Roberson v. Simpson County Government et al

Filing 13

MEMORANDUM OPINION by Senior Judge Joseph H. McKinley, Jr on 5/11/24: The Court will, by separate Order, dismiss this action. cc: Plaintiff(pro se) (DJT)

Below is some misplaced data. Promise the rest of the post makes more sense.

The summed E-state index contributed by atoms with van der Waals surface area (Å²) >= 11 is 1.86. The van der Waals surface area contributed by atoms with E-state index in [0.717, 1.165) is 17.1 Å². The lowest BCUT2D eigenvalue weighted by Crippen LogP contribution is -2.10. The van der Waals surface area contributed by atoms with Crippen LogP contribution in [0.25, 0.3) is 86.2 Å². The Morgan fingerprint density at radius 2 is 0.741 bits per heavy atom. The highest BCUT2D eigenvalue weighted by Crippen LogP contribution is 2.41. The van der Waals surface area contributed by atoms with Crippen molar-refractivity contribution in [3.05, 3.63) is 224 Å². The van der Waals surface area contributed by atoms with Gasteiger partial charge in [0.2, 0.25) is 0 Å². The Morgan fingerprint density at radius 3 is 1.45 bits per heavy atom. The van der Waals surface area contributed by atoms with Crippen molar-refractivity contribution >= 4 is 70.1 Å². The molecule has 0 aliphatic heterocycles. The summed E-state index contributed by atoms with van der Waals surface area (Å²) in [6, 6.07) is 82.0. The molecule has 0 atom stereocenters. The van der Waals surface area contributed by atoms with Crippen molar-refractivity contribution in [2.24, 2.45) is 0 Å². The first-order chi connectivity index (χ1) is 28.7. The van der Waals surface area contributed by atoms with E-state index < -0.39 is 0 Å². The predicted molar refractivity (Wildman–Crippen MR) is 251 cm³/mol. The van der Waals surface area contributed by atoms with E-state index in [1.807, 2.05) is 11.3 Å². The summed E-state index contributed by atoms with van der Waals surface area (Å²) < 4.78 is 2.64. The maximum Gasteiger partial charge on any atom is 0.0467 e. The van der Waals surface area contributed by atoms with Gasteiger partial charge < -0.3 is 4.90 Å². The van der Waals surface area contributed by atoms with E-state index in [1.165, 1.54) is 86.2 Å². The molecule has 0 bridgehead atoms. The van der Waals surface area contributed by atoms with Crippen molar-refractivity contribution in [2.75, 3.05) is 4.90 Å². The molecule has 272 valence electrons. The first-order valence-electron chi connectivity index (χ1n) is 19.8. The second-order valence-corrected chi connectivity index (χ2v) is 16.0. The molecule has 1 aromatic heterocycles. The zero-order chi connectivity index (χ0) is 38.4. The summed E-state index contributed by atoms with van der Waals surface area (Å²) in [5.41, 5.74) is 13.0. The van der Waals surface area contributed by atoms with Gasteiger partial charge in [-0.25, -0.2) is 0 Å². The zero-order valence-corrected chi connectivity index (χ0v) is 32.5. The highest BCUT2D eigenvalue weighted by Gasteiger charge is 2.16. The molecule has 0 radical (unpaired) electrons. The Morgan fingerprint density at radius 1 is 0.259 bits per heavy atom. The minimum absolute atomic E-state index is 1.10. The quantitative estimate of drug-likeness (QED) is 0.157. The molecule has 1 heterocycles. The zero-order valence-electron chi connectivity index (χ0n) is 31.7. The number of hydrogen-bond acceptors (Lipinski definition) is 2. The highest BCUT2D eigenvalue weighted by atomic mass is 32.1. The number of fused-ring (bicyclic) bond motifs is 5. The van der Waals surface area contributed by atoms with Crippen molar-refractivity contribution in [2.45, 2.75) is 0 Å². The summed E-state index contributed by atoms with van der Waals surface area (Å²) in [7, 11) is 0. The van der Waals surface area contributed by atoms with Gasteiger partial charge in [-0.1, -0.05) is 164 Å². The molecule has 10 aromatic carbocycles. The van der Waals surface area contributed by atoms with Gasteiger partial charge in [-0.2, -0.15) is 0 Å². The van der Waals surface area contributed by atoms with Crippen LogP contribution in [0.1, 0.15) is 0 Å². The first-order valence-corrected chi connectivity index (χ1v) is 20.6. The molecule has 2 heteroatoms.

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UNITED STATES DISTRICT COURT WESTERN DISTRICT OF KENTUCKY BOWLING GREEN DIVISION STEVEN D. ROBERSON PLAINTIFF v. CIVIL ACTION NO. 1:23-CV-P168-JHM SIMPSON COUNTY GOVERNMENT et al. DEFENDANTS MEMORANDUM OPINION Plaintiff Steven D. Roberson, a prisoner proceeding pro se, initiated this 42 U.S.C. § 1983 action. The complaint and amended complaint are before the Court for screening pursuant to 28 U.S.C. § 1915A and McGore v. Wrigglesworth, 114 F.3d 601, 604 (6th Cir. 1997), overruled on other grounds by Jones v. Bock, 549 U.S. 199 (2007). For the following reasons, this action will be dismissed. I. STATEMENT OF CLAIMS Plaintiff is a pretrial detainee at the Simpson County Detention Center (SCDC). His complaint (DN 1) names SCDC Officer Tyler Beard as Defendant in his individual capacity. He also states that other “involved parties” are the Franklin Memorial Hospital Emergency Room (ER), several unnamed nurses, physicians, orderlies, and Dr. Maynard, the “Staff Physician on Duty.” He further includes a section titled “Parties Liable” under which he has written the “Simpson County Government” and “Franklin Memorial Hospital c/o Dr.[] Maynard, M.D.” Plaintiff sets forth his claims as “(1) deliberate indifference to serious medical needs; (2) abuse of hospital staff; (3) negligence of jail staff [Beard]; (4) pain and suffering (damage to body and organs).” The allegations of the complaint relate to a visit to the Franklin Memorial Hospital ER on August 5, 2022. Plaintiff states that on that date, he was arrested, transferred to the SCDC, and then taken to the Franklin Memorial Hospital ER, where he was “directed to submit to a urinalysis test.” However, he states that he was not able to urinate at that time due to a “severe blockage” and was held down by Beard and several orderlies and catheterized against his will. He alleges that he screamed and cried from the pain and because it triggered memories of an incident which occurred to him at the age of six. To the amended complaint (DN 9), Plaintiff attaches an August 31, 2022, “Kentucky Board of Medical Licensure Grievance Form” regarding “the 2nd shift staff on duty at the Franklin Memorial Hospital.”1 This document provides additional details. Plaintiff describes being taken to the SCDC after being arrested on a suspended license. After being asked to give a urine sample, because he “was sweating profusely and incoherent at the time of arrest,” which he was unable to do, Plaintiff was transported to the Franklin Memorial Hospital ER for a urinalysis and testing. According to Plaintiff, his profuse sweating and inability to urinate was not due to drug usage but was caused by his kidneys being “slow” due to his Type II diabetes and the physical complications arising therefrom. Plaintiff states that when he was not able to produce a urine sample within 60 seconds, the hospital instructed Beard and several orderlies to hold him down while he was forcibly catheterized. Plaintiff requests compensatory and punitive damages. II. ANALYSIS When a prisoner initiates a civil action seeking redress from a governmental entity, officer, or employee, the trial court must review the complaint and dismiss the action, if the Court determines that it is frivolous or malicious, fails to state a claim upon which relief may be granted, or seeks monetary relief from a defendant who is immune from such relief. See 28 U.S.C. 1 The amended complaint appears to be a duplicate of certain pages of the complaint except for the amount requested in compensatory damages. 2 § 1915A(b)(1) and (2). When determining whether a plaintiff has stated a claim upon which relief may be granted, the Court must construe the complaint in a light most favorable to the plaintiff and accept all of the factual allegations as true. Prater v. City of Burnside, Ky., 289 F.3d 417, 424 (6th Cir. 2002). While a reviewing court must liberally construe pro se pleadings, Boag v. MacDougall, 454 U.S. 364, 365 (1982) (per curiam), to avoid dismissal, a complaint must include “enough facts to state a claim to relief that is plausible on its face.” Bell Atl. Corp. v. Twombly, 550 U.S. 544, 570 (2007). “A claim has facial plausibility when the plaintiff pleads factual content that allows the court to draw the reasonable inference that the defendant is liable for the misconduct alleged.” Ashcroft v. Iqbal, 556 U.S. 662, 678 (2009) (citing Twombly, 550 U.S. at 556). “A pleading that offers ‘labels and conclusions’ or ‘a formulaic recitation of the elements of a cause of action will not do.’ Nor does a complaint suffice if it tenders ‘naked assertion[s]’ devoid of ‘further factual enhancement.’” Id. at 678 (quoting Twombly, 550 U.S. at 555, 557). Because § 1983 does not provide a statute of limitations, federal courts borrow the forum state’s statute of limitations for personal injury actions. Wilson v. Garcia, 471 U.S. 261, 275-80, (1985). Thus, in Kentucky, personal injury actions and § 1983 actions are limited by the one-year statute of limitations found in Ky. Rev. Stat. § 413.140(1)(a). Dixon v. Clem, 492 F.3d 665, 671 (6th Cir. 2007) (citing Collard v. Ky. Bd. of Nursing, 896 F.2d 179, 182 (6th Cir. 1990)). Plaintiff does not allege that Dr. Maynard or any of the other hospital staff are state actors, nor is it clear from the complaint that they would be considered state actors as would be required to bring a § 1983 action against them. See Westmoreland v. Sutherland, 662 F.3d 714, 718 (6th Cir. 2011) (“In a § 1983 action, the plaintiff must demonstrate a deprivation of a right secured by the Constitution or laws of the United States caused by a person acting under color of state law.”) 3 (emphasis added) (citing West v. Atkins, 487 U.S. 42, 48 (1988)). However, because Kentucky’s personal injury and § 1983 statutes of limitations are the same, it is not necessary for the Court to determine whether the hospital employees are state actors. Were the Court to determine that the hospital staff were not state actors, Plaintiff’s § 1983 claims against them would fail to state a claim upon which relief may be granted for that reason. See West, 487 U.S. at 48. Although state law establishes the statute of limitations for § 1983 actions, federal law controls on the issue of when the statute of limitations begins to run. See Panzica v. Corr. Corp. of Am., 559 F. App’x 461, 463 (6th Cir. 2014) (citing Wallace v. Kato, 549 U.S. 384, 388, (2007)); see also Sevier v. Turner, 742 F.2d 262, 272 (6th Cir. 1984). Federal law establishes that the § 1983 statute of limitations accrues when the plaintiff knew or should have known of the injury that forms the basis of the claims alleged in the complaint. See Ruff v. Runyon, 258 F.3d 498, 500 (6th Cir. 2001). When the face of the complaint shows that an action is time-barred, the case may be dismissed summarily upon initial screening. Jones v. Bock, 549 U.S. 199, 215 (2007). Here, Plaintiff knew of any injury from allegedly being forcibly catheterized on August 5, 2022. Thus, the one-year statute of limitations for the alleged excessive-force incident expired on August 5, 2023. Plaintiff’s complaint was filed on September 11, 2023, approximately five weeks after the statute of limitations for his claims expired.2 2 The complaint states that it was signed on September 11, 2023, and leaves blank the date it was presented to prison authorities for mailing. Under the “prison mailbox rule[,] . . . a pro se prisoner’s [pleading] is deemed filed when it is handed over to prison officials for mailing to the court.” Brand v. Motley, 526 F.3d 921, 925 (6th Cir. 2008) (citing Richard v. Ray, 290 F.3d 810, 812-13 (6th Cir. 2002)). Courts applying the prison mailbox rule assume, “absent contrary evidence,” that an incarcerated person handed over a pleading to prison authorities “on the date he or she signed [it].” Brand, 526 F.3d at 925. 4 Thus, this action is time-barred and must be dismissed for failure to state a claim upon which relief may be granted. See, e.g., Cataldo v. U.S. Steel Corp., 676 F.3d 542, 547 (6th Cir. 2012) (citing Jones, 549 U.S. at 215). III. CONCLUSION For the foregoing reasons, the Court will, by separate Order, dismiss this action. Date: May 11, 2024 cc: Plaintiff, pro se 4414.009 5